"I don't see any orders for medication," Larene trilled in a singsong voice I came to identify as faux-sympathetic. "I guess they figure you already took enough drugs."

Despite my revived mental acuity --- and nothing to do but lie on my back and think --- I collected no epiphanies, only emptiness and doubt.

Larene followed me the few steps to the bathroom, guiding the wheeled stand that supported the bags of fluids and tangles of tubes that were attached to my arms. She revealed, in the first hours of our relationship, that she was a deaconess of her church and a sometimes substitute preacher. She was proud of a particular sermon her flock clamored to hear.

"It is about fear." She spelled it out. "F. E.A.R. Do you know what that stands for? False Evidence Appearing Real. Like you have evidence that God does not love you. Like you have evidence that life is not worth living. But this evidence is not real. It is in your mind." Apparently, when Larene fell into her preaching mode, she stopped using contractions. "But your mind has the ability to make these false things appear to you to be real." She drew out the last, key words of each sentence, "fear, "mind," "real," adding breath to her voice, propelling her words through the air to me, her captive audience.

I suffered a lecture from the resident who had been on duty when I arrived in the emergency room. Apparently, I had skated close to mortality, as forty Benadryl are sufficient to cause death.

"Your heart might have stopped at any moment." He snapped his fingers for emphasis. "Or you might have slipped into unconsciousness before getting help. Or you might have fallen and bumped your head, knocking yourself out. Or you might have fallen into a deep sleep and choked on your own vomit. Or..."

He reminded me of a waiter at a restaurant with too many specials on the menu. I cut him off. "It was an accident. I didn't want to die."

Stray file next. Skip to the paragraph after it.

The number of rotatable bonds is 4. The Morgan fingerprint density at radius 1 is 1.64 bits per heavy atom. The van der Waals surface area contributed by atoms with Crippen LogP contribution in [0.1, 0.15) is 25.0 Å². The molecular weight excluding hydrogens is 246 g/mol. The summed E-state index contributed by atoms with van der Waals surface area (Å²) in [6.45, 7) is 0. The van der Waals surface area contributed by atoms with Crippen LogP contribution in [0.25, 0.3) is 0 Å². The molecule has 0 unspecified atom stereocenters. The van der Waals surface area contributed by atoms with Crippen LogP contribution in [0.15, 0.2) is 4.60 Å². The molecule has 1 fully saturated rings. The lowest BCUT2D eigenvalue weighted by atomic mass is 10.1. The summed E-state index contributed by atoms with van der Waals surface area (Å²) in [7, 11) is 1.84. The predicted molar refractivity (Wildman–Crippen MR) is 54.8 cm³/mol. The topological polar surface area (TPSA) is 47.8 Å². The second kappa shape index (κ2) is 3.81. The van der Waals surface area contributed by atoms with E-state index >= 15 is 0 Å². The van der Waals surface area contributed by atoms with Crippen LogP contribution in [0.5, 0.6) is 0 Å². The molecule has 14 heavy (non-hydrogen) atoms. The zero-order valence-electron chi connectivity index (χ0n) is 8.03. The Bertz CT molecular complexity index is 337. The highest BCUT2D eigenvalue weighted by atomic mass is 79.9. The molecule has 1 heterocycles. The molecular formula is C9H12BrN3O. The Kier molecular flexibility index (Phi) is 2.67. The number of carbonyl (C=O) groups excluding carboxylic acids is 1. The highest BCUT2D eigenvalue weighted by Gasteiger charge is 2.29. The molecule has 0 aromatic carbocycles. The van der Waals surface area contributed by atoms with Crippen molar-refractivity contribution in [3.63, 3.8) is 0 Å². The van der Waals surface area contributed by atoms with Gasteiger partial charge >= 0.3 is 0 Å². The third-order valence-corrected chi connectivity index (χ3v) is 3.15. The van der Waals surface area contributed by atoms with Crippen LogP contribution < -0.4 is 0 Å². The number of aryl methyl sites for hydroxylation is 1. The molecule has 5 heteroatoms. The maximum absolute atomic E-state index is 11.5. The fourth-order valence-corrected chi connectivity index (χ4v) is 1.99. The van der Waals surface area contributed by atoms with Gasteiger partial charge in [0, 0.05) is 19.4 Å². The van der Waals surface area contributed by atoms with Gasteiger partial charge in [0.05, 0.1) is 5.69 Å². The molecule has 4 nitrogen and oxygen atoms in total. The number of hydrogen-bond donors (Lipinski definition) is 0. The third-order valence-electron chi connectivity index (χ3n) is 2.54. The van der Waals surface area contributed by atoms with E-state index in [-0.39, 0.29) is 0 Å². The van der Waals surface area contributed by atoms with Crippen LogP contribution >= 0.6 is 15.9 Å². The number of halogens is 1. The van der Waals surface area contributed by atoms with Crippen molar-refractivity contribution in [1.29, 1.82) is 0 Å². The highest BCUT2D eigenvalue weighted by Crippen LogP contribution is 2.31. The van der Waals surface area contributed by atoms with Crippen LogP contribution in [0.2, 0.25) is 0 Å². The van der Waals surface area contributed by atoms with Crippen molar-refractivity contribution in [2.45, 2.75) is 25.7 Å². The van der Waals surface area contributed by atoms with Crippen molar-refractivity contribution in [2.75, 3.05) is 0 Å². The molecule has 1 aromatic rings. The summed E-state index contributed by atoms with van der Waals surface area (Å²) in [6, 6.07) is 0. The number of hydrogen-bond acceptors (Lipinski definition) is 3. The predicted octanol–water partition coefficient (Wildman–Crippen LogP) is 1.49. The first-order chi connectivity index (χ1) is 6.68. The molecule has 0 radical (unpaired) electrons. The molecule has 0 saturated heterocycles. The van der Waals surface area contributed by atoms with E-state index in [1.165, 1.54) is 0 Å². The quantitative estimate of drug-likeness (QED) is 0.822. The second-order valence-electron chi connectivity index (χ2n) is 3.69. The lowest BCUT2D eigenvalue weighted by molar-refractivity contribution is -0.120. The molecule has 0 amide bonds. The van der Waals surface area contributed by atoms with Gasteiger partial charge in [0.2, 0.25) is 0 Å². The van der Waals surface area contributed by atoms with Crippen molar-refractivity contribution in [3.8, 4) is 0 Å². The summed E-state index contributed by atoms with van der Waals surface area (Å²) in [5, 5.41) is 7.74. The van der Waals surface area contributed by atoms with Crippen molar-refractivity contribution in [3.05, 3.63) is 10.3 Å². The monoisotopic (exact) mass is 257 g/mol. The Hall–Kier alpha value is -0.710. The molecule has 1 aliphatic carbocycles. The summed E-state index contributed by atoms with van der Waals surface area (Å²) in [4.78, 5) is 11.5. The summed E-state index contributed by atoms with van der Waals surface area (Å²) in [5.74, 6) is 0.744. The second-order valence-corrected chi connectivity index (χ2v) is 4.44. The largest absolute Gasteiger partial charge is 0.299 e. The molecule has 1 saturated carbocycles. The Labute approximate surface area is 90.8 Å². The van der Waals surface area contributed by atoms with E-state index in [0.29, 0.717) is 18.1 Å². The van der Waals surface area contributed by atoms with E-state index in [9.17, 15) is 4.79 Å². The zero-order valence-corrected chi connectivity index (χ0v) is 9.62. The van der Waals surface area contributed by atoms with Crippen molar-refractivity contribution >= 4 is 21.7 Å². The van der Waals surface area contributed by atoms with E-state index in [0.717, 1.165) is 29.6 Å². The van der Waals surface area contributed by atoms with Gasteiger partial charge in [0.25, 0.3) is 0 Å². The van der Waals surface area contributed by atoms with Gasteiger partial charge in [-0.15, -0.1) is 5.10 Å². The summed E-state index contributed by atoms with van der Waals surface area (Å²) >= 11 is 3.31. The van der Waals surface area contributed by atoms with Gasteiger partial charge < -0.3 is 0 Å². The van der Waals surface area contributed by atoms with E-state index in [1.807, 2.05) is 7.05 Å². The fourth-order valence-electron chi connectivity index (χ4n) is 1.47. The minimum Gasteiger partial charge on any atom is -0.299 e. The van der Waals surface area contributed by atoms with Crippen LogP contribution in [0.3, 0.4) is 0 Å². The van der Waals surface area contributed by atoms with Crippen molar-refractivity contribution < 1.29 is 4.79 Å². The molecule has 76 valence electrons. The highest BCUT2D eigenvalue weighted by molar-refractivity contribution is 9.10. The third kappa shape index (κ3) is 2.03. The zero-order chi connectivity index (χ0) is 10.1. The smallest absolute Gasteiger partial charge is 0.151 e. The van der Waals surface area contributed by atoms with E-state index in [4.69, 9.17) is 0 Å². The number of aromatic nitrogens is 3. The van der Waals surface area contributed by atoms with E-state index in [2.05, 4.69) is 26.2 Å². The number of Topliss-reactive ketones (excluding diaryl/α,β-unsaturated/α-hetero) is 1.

"I'm thinking of sending you to the psych unit. Have you ever seen a psychiatrist?"

I attempted my most reasonable-sounding voice. "Only for research. A couple of years ago I was working on a script for Jodie Foster about schizophrenia." The resident's eyes widened. I realized I might be sounding delusional. "It's true. I'm a Hollywood screenwriter. I know everyone claims to be a screenwriter these days. I bet you're working on a screenplay. "

The resident ran his hands over the lacerations on my arms and poked at the letters carved into my chest, checking, he said, for infection. He refused to discharge me or remove the tube from my nose. In fact, he prescribed another dose of liquid charcoal. A compressor was wheeled into the room and I endured another stomach-pumping session. My roommate sat on the edge of his bed facing me, taking in the procedure, eating potato chips.

I planned to leave, with or without a doctor's discharge.

"What about those I.V. lines?" Larene was skeptical. "You expect me to follow you down the street, pushing that stand?"

"I'll pull them out."

"You gonna pull out that tube?"

I wrapped both hands around it and tugged. Immediately I began to gag and surrendered. Larene left the room laughing.

Armand stopped by to assure me that my dogs were being fed and walked.

"Would you pull this tube out of my nose? I can't do it. I just want to go home."

Armand answered "No" and left.

My jumbo roommate's copious wife gaped at me in horror.

"Just pull out this tube. The doctors don't care. They're not using it. They're just leaving it in to make some kind of statement."

She waddled to her husband's side of the room and yanked the privacy curtain closed. I never saw her leave. She must have crept past after I fell asleep. I confronted a young woman in green scrubs. "They've finished pumping my stomach. just grab hold and pull."

"Mister," she pleaded, "I'm not a doctor. I'm maintenance. I clean."

"For God's sake, you don't need a medical degree. Please!"